Another method to separate nesting waterbirds from predators is to enclosesuitable nesting areas with fence. Contemporary designs use a 7-strandelectrified fence with poultry netting at the base. These designs effectivelyreduces predation, but require regular maintenance. However, recent findingssuggest that some hens will not bring their broods through the fence.Therefore, land managers should consult recent literature or wildlife agencypersonnel for fence designs and alternative methods of reducing waterbirdpredation.
Virginia Opossum - Didelphis virginiana (exotic)
Ornate Shrew - Sorex ornatus
Broad-footed Mole - Scapanus latimanus
Yuma Myotis - Myotis yumanensis
California Myotis - Myotis californicus
Western Pipistrelle - Pipistrellus hesperus
Big Brown Bat - Eptesicus fuscus
Red Bat - Lasiurus borealis
Hoary Bat - Lasiurus cinereus
Townsend's Big-eared Bat - Plecotus townsendii
Pallid Bat - Antrozous pallidus
Brazilian Free-tailed Bat - Tadarida brasilliensis
Brush Rabbit - Sylvilagus bachmani
Desert Cottontail - Sylvilagus audubonii
Black-tailed Hare - Lepus californicus
San Joaquin Antelope Ground Squirrel - Ammospermophilus nelsoni
California Ground Squirrel - Spermophilus beecheyi
Eastern Gray Squirrel - Sciurus carolinensis (exotic)
Western Gray Squirrel - Sciurus griseus
Fox Squirrel - Sciurus niger (exotic)
Botta's Pocket Gopher - Thomomys bottae
California Pocket Mouse - Chaetodipus californicus
San Joaquin Pocket Mouse - Perognathus inornatus
Heermann's Kangaroo Rat - Dipodomys heermanni
California Kangaroo Rat - Dipodomys californicus
Giant Kangaroo Rat - Dipodomys ingens
San Joaquin Kangaroo Rat - Dipodomys nitratoides
Beaver - Castor canadensis
Western Harvest Mouse - Reithrodontomys megalotis
Salt Marsh Harvest Mouse - Reithrodontomys raviventris
California Mouse - Peromyscus californicus
Deer Mouse - Peromyscus maniculatus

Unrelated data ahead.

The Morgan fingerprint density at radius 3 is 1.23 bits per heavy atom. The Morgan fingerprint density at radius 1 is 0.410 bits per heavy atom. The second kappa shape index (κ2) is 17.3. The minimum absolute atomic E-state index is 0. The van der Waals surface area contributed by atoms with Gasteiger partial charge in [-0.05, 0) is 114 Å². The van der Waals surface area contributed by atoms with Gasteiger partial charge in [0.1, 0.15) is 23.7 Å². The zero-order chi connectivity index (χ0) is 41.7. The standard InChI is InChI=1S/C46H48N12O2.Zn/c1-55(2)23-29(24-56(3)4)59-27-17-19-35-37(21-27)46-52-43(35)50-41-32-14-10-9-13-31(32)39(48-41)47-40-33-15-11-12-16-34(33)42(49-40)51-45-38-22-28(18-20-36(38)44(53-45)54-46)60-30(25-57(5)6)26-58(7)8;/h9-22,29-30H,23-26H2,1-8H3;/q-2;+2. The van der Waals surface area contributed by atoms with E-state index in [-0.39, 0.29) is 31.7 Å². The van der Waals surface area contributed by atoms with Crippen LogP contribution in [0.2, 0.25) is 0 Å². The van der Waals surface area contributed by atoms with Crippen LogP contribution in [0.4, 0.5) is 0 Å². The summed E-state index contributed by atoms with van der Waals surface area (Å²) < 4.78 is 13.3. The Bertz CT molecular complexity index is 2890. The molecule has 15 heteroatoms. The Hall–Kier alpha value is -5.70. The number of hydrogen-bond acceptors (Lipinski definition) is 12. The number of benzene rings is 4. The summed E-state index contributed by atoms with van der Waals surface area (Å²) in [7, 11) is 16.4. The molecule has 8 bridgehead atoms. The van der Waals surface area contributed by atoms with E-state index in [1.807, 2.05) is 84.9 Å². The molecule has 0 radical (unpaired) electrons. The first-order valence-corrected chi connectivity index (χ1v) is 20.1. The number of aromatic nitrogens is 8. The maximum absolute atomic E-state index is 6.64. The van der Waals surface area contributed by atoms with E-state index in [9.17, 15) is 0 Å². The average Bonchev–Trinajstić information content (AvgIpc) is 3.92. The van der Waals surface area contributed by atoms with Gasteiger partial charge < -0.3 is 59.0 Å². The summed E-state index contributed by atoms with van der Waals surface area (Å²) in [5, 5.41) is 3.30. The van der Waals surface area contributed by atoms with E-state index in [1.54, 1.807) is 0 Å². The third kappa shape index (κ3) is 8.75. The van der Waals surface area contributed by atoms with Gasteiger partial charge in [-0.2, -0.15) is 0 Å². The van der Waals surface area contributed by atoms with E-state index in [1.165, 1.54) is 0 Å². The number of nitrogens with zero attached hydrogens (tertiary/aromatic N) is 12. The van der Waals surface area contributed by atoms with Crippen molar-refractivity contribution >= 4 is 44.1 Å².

Brush Mouse - Peromyscus boylii
Pinion Mouse - Peromyscus truei
Southern Grasshopper Mouse - Orychomys torridus
Desert Woodrat - Neotoma lepida
Dusky-footed Woodrat - Neotoma fuscipes
California Vole - Microtus californicus
Muskrat - Ondatra zibethicus (exotic)
Black Rat - Rattus rattus (exotic)
Norway Rat - Rattus norvegicus (exotic)
House Mouse - Mus musculus (exotic)
Porcupine - Erethizon dorsatum
Coyote - Canis latrans
Kit Fox - Vulpes macrotis
Gray Fox - Urocyon cinereoargenteus
Red Fox - Vulpes vulpes (exotic)
Ringtail - Bassariscus astutus
Raccoon - Procyon lotor
Long-tailed Weasel - Mustela frenata
Mink - Mustela vison
Badger - Taxidea taxus
Western Spotted Skunk - Spilogale gracilis
Striped Skunk - Mephitis mephitis
River Otter - Lutra canadensis
Mountain Lion - Felis concolor
Bobcat - Felis rufus
Wild Pig - Sus scrofa
Elk - Cervus elaphus
Mule Deer - Odocoileus hemionus
Burt, W. H. and R.P Grossenheider. 1976. A Field Guide to the Mammals. Thirded. Houghton Mifflin Co. Boston, Mass. 289pp.
Chapman, J.A. and G.A. Feldhamer, eds. 1983. Wild Mammals of North America.Johns Hopkins Univ. Press. Baltimore, Maryland. 1147pp.
Delany, M.J. 1982. Mammal Ecology. Chapman and Hall, New York, NY. 162pp.
Fritzell, E.K. Mammals in prairie wetlands. 268-301. in: A.G. van der Valk,ed. Northern Prairie Wetlands. Iowa State Univ. Press. Ames, Iowa.
Jameson, E.W., Jr. and H.J. Peeters. 1988. California Mammals. Univ. ofCalif. Press. Berkeley, Calif. 403pp.
Ringelman, J.K. 1991. Evaluating and Managing Waterfowl Habitat. Div. Rpt.16. Colorado Div. Wildl. Fort Collins, Co. 46pp.
Schoenherr, A.A. 1992. A Natural History of California. Univ. of Calif.Press. Berkeley, Calif. 552pp.
Steinhart, P. 1990. California's Wild Heritage: Threatened and EndangeredAnimals in the Golden State. Calif. Dept. Fish and Game. Sacramento, Calif.108pp.
Zeiner, D.C., W.F. Laudenslayer, Jr., K.E. Mayer, and M. White. 1990.California's Wildlife: Mammals, Volume III. Calif. Dept. Fish and Game.Sacramento, Calif. 407pp.
Prepared by: Michael A. Bias, Ducks Unlimited, Inc.
Valley Habitats is published as part of Ducks Unlimited's VALLEY CARE Programto provide information to private land managers who wish to integrate wildlifemanagement into their existing operations.
For more information regarding conservation related land management practicescontact: Ducks Unlimited, Western Regional Office, 9823 Old Winery Place,#16, Sacramento, CA 95827
TELEPHONE: (916) 363-8257 FAX: (916) 363-9849
The National Fish and Wildlife Foundation, Hofmann Foundation, WildlifeConservation Board, and David and Lucile Packard Foundation provided thegenerous funding for this issue of Valley Habitats.
Valley Habitats is produced by Ducks Unlimited's Western Regional Office.Items contained herein may be reproduced with permission. Copyright, DucksUnlimited, Inc., 1995.